All Metropolitan Historical Commission markers are installed by Metro's Public Works Department.
As of May 2014, the cost for standard markers is approximately $2500, which includes the same text on both sides of the marker. Cost is primarily dependent upon length of text and size of characters. Contact the MHC for more specific prices on historical markers.
The preferred length of the text is a ten-line marker with 35-36 characters per line, with a maximum of 350 characters and spaces, allowing the marker to be cast in 1 ½-inch letters. The absolute maximum for text is 40-42 characters per line, with a maximum of 480 characters and spaces. Markers of this length are cast in smaller, 1-inch letters. The same text will appear on both sides of the marker.
In some cases, it may be appropriate for a longer text to "wrap" the marker, with text continuing on the reverse side of the marker. These markers are more expensive than standard markers.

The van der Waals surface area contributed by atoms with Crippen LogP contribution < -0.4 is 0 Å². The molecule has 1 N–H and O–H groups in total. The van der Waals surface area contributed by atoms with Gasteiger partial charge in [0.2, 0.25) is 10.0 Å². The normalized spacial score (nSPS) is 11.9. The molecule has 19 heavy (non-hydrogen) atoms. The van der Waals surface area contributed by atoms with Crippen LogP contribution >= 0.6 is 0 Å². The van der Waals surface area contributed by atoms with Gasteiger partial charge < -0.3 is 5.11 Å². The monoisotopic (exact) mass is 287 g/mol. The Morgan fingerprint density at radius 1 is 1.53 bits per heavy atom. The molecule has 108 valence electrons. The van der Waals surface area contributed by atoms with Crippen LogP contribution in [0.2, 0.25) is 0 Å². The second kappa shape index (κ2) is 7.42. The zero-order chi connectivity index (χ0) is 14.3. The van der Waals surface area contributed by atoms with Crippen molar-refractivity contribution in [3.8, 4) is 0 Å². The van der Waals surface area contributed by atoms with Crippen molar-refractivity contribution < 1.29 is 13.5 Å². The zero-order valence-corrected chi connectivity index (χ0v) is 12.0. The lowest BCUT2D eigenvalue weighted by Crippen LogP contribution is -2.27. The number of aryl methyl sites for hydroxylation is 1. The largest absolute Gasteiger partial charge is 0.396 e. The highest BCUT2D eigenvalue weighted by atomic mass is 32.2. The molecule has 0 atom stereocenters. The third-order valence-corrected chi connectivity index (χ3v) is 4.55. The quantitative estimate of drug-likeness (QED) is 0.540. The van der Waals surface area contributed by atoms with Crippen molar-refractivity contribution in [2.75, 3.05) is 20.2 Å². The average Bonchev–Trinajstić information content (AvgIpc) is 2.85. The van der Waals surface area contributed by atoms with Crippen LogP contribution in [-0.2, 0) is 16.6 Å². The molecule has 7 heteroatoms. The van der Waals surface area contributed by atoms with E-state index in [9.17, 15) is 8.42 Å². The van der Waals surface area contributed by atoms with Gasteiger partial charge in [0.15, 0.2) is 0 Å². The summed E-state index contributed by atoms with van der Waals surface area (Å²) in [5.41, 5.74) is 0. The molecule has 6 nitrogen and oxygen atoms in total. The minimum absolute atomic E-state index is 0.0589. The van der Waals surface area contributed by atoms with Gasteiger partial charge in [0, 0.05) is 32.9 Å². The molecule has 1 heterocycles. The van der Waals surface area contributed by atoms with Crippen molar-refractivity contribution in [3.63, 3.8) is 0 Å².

New markers of the following types are generally not erected by the Commission:
- county line markers
- markers to specific land grants
- markers solely of genealogical or family interest
- markers to unprotected archaeological sites
- markers to a family home, unless owner permission is obtained and there is larger historical or architectural significance
- markers to churches or religious congregations, unless there is an existing building of architectural or historical merit
- markers to cemeteries, except when historical persons of transcendent importance are buried there, or the cemetery is listed in the National Register of Historic Places
- markers to living persons
The Commission staff and the sponsoring party will work together to write a suitable marker text before it will be submitted to the Commission for approval. If the Commission staff feels that the submitted draft text is not compatible with the standards of the Metropolitan Historical Commission, the requesting party will be notified immediately. The staff will help with any corrections or improvements that can be made to revise the proposed text.